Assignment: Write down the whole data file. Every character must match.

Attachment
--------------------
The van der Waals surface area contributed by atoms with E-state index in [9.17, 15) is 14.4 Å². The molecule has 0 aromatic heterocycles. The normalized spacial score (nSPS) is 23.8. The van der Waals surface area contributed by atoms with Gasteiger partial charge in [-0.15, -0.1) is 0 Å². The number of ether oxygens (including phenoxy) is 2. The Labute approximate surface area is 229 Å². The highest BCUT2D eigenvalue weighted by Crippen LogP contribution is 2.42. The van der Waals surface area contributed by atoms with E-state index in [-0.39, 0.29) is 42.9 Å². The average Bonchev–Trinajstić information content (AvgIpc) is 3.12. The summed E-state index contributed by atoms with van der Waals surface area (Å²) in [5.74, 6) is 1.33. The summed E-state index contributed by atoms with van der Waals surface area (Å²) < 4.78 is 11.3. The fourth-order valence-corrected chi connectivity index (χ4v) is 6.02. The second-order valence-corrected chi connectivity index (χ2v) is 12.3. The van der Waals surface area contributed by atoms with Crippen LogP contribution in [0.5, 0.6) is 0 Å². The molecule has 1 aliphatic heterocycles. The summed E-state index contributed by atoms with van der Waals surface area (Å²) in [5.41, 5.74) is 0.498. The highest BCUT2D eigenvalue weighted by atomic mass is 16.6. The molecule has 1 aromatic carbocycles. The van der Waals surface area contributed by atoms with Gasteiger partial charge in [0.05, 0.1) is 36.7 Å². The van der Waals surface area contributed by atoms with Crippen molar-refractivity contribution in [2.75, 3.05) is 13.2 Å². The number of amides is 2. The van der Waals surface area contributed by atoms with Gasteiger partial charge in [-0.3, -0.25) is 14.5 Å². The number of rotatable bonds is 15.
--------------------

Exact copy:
The van der Waals surface area contributed by atoms with E-state index in [9.17, 15) is 14.4 Å². The molecule has 0 aromatic heterocycles. The normalized spacial score (nSPS) is 23.8. The van der Waals surface area contributed by atoms with Gasteiger partial charge in [-0.15, -0.1) is 0 Å². The number of ether oxygens (including phenoxy) is 2. The Labute approximate surface area is 229 Å². The highest BCUT2D eigenvalue weighted by Crippen LogP contribution is 2.42. The van der Waals surface area contributed by atoms with E-state index in [-0.39, 0.29) is 42.9 Å². The average Bonchev–Trinajstić information content (AvgIpc) is 3.12. The summed E-state index contributed by atoms with van der Waals surface area (Å²) in [5.74, 6) is 1.33. The summed E-state index contributed by atoms with van der Waals surface area (Å²) < 4.78 is 11.3. The fourth-order valence-corrected chi connectivity index (χ4v) is 6.02. The second-order valence-corrected chi connectivity index (χ2v) is 12.3. The van der Waals surface area contributed by atoms with Crippen LogP contribution in [0.5, 0.6) is 0 Å². The molecule has 1 aliphatic heterocycles. The summed E-state index contributed by atoms with van der Waals surface area (Å²) in [5.41, 5.74) is 0.498. The highest BCUT2D eigenvalue weighted by atomic mass is 16.6. The molecule has 1 aromatic carbocycles. The van der Waals surface area contributed by atoms with Gasteiger partial charge in [0.05, 0.1) is 36.7 Å². The van der Waals surface area contributed by atoms with Crippen molar-refractivity contribution in [2.75, 3.05) is 13.2 Å². The number of amides is 2. The van der Waals surface area contributed by atoms with Gasteiger partial charge in [-0.3, -0.25) is 14.5 Å². The number of rotatable bonds is 15.